Awareness of the impact of low interest rates and volatile markets on pension funds is nothing new, but the results of the first stress test on these investors by a European supervisory authority has made clear how acute the problem is.
The low-interest-rate environment has continued to take its toll on the liabilities side of pension fund balance sheets, and sources with knowledge of these institutional investors said no amount of investment would bring the assets up to a level necessary to tackle existing deficits.
The European Insurance and Occupational Pensions Authority's stress test looked at a number of different scenarios for pension funds in European Union countries. But even before applying these stresses, it found that in the 17 tested countries, total liabilities outweigh assets by e428 billion ($477.8 billion) under its common methodology. With a severe stress — an abrupt drop in interest rates and an increase in inflation rates — this shortfall would hit e773 billion under EIOPA's model.
It's a problem evident across the globe: The latest report from Wilshire Consulting showed the aggregate funded status of U.S. corporate pension plans fell to 78.3% at the end of February, down 1.1 percentage points. That was largely driven by an increase in liabilities coupled with flat asset growth.
Falling gilt and equity markets have also hit U.K. pension funds, although the situation improved in February. The latest update from JLT Employee Benefits showed the total deficit of all U.K. corporate defined benefit funds fell 17.1% to £209 billion ($301 billion) in February, and fell 17.4% in the year ended Feb. 29. As of the same date, the funded ratio of these funds was 85%, vs. 83% at the end of January.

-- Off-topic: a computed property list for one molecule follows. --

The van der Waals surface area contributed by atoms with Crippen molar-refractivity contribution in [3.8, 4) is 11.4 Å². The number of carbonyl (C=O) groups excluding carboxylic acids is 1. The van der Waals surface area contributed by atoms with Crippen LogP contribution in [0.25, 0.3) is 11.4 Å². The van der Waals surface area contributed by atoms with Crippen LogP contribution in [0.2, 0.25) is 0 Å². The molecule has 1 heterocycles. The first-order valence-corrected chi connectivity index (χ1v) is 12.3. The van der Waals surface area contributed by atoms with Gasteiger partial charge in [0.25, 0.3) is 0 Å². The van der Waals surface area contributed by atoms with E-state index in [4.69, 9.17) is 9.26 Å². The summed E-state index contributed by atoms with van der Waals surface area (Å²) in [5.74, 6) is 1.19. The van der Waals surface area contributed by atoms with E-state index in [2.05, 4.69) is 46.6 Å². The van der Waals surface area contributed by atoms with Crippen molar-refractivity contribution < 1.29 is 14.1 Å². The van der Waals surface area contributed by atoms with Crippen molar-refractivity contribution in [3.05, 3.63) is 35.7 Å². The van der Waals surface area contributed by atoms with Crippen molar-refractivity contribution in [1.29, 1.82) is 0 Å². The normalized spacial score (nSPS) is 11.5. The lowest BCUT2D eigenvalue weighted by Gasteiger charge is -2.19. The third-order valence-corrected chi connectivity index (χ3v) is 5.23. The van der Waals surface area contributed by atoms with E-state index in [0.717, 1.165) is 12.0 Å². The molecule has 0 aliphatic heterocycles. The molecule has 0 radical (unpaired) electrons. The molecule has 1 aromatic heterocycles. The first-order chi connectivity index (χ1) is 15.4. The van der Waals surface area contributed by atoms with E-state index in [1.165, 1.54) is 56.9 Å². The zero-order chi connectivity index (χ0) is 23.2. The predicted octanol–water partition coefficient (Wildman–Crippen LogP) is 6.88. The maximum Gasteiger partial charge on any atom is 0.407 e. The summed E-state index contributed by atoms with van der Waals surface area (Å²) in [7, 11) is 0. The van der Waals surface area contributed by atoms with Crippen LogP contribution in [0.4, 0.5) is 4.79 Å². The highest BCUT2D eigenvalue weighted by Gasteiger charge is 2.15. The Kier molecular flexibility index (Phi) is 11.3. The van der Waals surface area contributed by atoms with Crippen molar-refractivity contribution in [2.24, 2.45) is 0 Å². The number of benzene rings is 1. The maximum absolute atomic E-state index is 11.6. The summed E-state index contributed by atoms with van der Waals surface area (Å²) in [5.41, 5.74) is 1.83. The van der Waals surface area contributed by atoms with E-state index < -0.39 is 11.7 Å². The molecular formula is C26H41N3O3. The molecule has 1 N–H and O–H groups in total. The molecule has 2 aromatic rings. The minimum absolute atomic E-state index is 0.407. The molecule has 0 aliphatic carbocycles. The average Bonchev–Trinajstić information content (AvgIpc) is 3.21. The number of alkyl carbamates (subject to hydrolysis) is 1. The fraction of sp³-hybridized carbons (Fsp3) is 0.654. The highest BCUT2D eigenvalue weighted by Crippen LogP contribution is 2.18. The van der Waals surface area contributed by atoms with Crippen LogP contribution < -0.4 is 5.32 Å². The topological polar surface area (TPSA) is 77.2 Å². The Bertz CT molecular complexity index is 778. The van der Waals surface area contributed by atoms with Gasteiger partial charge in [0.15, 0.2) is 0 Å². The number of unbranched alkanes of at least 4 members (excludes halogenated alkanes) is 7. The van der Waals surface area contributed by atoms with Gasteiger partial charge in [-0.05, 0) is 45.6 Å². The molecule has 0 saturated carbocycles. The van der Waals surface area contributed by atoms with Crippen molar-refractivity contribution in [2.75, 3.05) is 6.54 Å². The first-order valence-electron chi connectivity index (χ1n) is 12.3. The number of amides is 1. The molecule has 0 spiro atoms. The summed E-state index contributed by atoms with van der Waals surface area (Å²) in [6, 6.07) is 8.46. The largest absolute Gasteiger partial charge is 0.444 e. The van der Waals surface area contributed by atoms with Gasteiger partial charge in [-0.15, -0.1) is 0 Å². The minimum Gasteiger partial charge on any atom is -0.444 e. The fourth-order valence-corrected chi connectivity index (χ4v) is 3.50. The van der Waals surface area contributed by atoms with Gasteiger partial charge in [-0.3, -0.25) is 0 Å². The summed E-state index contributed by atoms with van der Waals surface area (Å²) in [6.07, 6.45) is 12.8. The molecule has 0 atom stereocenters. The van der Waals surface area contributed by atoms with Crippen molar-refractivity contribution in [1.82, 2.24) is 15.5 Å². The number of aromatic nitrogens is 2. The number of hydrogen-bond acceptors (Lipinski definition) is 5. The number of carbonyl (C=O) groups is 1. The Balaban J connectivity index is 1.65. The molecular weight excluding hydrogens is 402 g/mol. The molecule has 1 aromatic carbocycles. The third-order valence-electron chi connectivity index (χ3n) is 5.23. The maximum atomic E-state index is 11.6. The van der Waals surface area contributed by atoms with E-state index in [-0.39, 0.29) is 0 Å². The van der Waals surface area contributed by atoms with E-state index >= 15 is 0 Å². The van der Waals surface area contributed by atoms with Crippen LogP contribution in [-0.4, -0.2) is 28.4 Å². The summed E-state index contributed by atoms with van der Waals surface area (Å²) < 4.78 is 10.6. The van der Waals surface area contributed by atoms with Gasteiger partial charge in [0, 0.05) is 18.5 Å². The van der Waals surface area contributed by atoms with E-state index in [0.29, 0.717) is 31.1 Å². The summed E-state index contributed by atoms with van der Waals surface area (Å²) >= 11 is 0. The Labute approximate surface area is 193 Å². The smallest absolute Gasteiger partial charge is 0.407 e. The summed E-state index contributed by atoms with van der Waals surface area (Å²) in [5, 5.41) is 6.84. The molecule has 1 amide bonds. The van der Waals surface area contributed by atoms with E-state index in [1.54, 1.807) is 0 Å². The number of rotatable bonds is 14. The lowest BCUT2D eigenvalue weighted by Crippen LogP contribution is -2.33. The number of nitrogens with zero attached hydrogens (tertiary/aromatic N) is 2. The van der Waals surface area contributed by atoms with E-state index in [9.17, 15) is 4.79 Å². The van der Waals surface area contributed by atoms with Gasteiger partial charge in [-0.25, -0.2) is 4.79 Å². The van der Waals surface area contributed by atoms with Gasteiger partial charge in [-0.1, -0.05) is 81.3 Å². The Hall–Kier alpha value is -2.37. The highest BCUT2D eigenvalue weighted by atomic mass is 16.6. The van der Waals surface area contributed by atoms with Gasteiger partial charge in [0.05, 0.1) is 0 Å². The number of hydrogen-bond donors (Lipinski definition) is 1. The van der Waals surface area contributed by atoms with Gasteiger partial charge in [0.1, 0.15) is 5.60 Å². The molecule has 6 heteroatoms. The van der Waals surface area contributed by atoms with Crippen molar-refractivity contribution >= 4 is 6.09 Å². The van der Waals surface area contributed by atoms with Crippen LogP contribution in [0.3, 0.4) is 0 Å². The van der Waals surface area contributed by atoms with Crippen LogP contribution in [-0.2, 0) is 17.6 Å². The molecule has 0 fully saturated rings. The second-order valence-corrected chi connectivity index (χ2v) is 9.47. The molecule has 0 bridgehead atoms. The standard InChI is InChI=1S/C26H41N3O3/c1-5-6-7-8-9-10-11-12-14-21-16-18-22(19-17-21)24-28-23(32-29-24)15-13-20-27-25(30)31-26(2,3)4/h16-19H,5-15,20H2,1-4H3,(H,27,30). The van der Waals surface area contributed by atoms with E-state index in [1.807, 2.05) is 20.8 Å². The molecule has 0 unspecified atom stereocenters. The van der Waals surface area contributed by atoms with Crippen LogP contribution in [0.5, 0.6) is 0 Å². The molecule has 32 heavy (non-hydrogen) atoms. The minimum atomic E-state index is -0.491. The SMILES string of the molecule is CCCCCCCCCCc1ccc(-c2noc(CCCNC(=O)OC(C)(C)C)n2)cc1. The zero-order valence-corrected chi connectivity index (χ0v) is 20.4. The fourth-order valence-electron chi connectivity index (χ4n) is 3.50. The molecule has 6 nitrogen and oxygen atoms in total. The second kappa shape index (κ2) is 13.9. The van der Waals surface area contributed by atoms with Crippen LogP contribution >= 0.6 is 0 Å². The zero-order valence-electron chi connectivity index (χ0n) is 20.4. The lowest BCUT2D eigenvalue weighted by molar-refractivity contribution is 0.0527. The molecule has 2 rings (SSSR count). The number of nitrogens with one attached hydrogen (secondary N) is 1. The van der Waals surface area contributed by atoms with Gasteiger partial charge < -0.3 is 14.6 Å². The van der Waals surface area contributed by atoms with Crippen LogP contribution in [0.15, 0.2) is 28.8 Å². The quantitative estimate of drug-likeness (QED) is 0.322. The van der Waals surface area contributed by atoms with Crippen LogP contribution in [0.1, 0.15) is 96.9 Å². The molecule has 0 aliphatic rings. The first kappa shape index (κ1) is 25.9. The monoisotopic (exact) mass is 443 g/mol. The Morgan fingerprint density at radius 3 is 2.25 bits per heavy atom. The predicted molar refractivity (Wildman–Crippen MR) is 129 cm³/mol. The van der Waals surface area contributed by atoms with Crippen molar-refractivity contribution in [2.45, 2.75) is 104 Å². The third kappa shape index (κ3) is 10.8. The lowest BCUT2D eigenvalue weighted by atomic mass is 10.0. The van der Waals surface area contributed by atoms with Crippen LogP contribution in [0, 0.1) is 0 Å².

But the problem is particularly acute in the Netherlands. Aon Hewitt said the average funding ratio of Dutch pension funds in January decreased five percentage points, to 97%. Pension funds in the Netherlands are considered solvent only at a 105% funded level.
The stress test covered 140 defined benefit or hybrid institutions for occupational retirement plans, across 17 countries in the European Union. Dutch pension funds accounted for 44% of the total defined benefit funds sample analyzed by EIOPA in its stress test, which applied certain financial shocks to test the effect on funded shortfalls. It investigated the shock resistance of pension funds, and the systemic risk that they might pose for the stability of financial markets. While the conclusion was that the links were limited — which sources in the industry accepted — EIOPA's stress test was criticized for its narrow sample and its failure to reflect the impact of a crisis on member benefits.
The EIOPA concluded: “The results of the severe stress scenarios applied show a significant increase in the deficits of assets over liabilities, revealing a number of risks and vulnerabilities that deserve proper attention from IORPS and supervisors. At the same time it is important to realize that the absorption of these shocks depends heavily on the time element for realizing liabilities and the mitigation and recovery mechanisms in place.” The authority added that further work is needed to gain deeper understanding on the effects of stress scenarios, “especially concerning the consequences of the extra pressure put on sponsors to increase their future contributions.”
Nevertheless, the test did highlight one important issue: the Dutch central bank, De Nederlandsche Bank, issued a statement in January on the topic detailing its concern that the Dutch pensions sector is “vulnerable to financial market shocks, as pension funds have hardly any buffers left to absorb shocks amid the current low-interest environment.”